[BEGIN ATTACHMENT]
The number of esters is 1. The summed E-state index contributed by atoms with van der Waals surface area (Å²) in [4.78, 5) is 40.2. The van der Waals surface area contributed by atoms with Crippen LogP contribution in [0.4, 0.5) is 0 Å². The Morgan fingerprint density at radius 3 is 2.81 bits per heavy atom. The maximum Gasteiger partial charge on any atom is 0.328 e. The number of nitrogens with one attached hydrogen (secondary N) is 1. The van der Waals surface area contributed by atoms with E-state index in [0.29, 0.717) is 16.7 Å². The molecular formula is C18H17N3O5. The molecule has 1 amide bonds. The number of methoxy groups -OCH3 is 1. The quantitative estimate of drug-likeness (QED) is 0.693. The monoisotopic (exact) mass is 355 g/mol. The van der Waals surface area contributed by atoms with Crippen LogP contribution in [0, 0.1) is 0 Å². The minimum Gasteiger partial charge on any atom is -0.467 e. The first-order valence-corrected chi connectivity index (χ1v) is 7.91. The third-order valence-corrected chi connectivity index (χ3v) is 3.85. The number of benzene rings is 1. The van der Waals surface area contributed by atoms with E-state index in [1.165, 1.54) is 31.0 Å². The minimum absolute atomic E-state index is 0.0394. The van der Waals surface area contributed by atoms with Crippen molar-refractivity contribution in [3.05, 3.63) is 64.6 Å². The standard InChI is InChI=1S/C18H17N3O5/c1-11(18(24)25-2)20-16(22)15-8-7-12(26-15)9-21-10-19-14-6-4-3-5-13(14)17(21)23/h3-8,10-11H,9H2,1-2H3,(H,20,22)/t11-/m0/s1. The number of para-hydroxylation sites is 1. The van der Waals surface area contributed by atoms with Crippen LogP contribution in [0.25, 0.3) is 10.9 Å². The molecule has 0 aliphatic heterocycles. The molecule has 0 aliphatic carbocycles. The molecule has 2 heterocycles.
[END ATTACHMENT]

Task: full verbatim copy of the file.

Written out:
The number of esters is 1. The summed E-state index contributed by atoms with van der Waals surface area (Å²) in [4.78, 5) is 40.2. The van der Waals surface area contributed by atoms with Crippen LogP contribution in [0.4, 0.5) is 0 Å². The Morgan fingerprint density at radius 3 is 2.81 bits per heavy atom. The maximum Gasteiger partial charge on any atom is 0.328 e. The number of nitrogens with one attached hydrogen (secondary N) is 1. The van der Waals surface area contributed by atoms with E-state index in [0.29, 0.717) is 16.7 Å². The molecular formula is C18H17N3O5. The molecule has 1 amide bonds. The number of methoxy groups -OCH3 is 1. The quantitative estimate of drug-likeness (QED) is 0.693. The monoisotopic (exact) mass is 355 g/mol. The van der Waals surface area contributed by atoms with Crippen LogP contribution in [0, 0.1) is 0 Å². The minimum Gasteiger partial charge on any atom is -0.467 e. The first-order valence-corrected chi connectivity index (χ1v) is 7.91. The third-order valence-corrected chi connectivity index (χ3v) is 3.85. The number of benzene rings is 1. The van der Waals surface area contributed by atoms with E-state index in [1.165, 1.54) is 31.0 Å². The minimum absolute atomic E-state index is 0.0394. The van der Waals surface area contributed by atoms with Crippen molar-refractivity contribution in [3.05, 3.63) is 64.6 Å². The standard InChI is InChI=1S/C18H17N3O5/c1-11(18(24)25-2)20-16(22)15-8-7-12(26-15)9-21-10-19-14-6-4-3-5-13(14)17(21)23/h3-8,10-11H,9H2,1-2H3,(H,20,22)/t11-/m0/s1. The number of para-hydroxylation sites is 1. The van der Waals surface area contributed by atoms with Crippen LogP contribution in [0.25, 0.3) is 10.9 Å². The molecule has 0 aliphatic heterocycles. The molecule has 0 aliphatic carbocycles. The molecule has 2 heterocycles.